Facial recognition, a technology that reminds us of law enforcement and Mission Impossible movies, is making its wave in the news again. This time, it is Google introducing “Find My Face” on Google+ to compete with Facebook’s social dominance.
Built on its picasa technology, “Find My Face” is something you have to specifically opt-in to. Though identifying and tagging of all our faces by robots still sounds creepy to me in a public and social context, I think it will inevitably make its way into our private lives in the future sooner than we think. One recent demonstration is this augmented mirror where mirror is pulling weather, commute, and news. What if… this mirror can read your facial expression and send you a joke when you’re down? The possibilities are endless once we figure out where to use it. The challenge to overcome here is still the same old one – privacy and the control of that privacy especially in the United States where privacy heavily emphasized.
In China, where privacy is less advocated, might be a more viable market place to incubate face recognition ideas. One that I discovered yesterday is called “Face-API, 人脸信息API” an app that was submitted to China’s cloud computing innovation competition sponsored by the Grand Cloud (an Amazon AWS like service in China).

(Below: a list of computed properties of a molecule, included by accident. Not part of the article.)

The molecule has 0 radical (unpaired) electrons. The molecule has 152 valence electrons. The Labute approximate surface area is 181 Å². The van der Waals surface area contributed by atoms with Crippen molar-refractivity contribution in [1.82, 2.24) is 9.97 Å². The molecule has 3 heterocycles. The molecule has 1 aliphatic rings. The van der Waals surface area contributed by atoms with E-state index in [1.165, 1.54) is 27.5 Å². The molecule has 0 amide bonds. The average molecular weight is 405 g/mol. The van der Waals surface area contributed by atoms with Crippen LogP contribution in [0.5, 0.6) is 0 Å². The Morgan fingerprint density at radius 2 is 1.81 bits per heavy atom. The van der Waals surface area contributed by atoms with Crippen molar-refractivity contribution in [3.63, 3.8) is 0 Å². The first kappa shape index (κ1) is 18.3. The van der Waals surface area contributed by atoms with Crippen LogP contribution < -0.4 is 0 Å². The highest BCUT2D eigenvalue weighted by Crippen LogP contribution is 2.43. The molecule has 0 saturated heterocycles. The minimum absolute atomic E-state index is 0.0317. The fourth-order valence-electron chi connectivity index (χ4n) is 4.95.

The basic idea is to identify a person’s emotional states by reading his/her face. The project enables face-recognition of the gender, age and other important features of the face. The team that pioneers this service has now created an API to let other developers contribute and create useful applications in the future.
Speaking of applications, I think facial recognition used in the area of personal security and communication will be adopted first. One such application, Facecash is a mobile payment application which links people’s face with his or her payment information.
What other ideas can you think that you might use in facial recognition? We welcome your comments and feedback.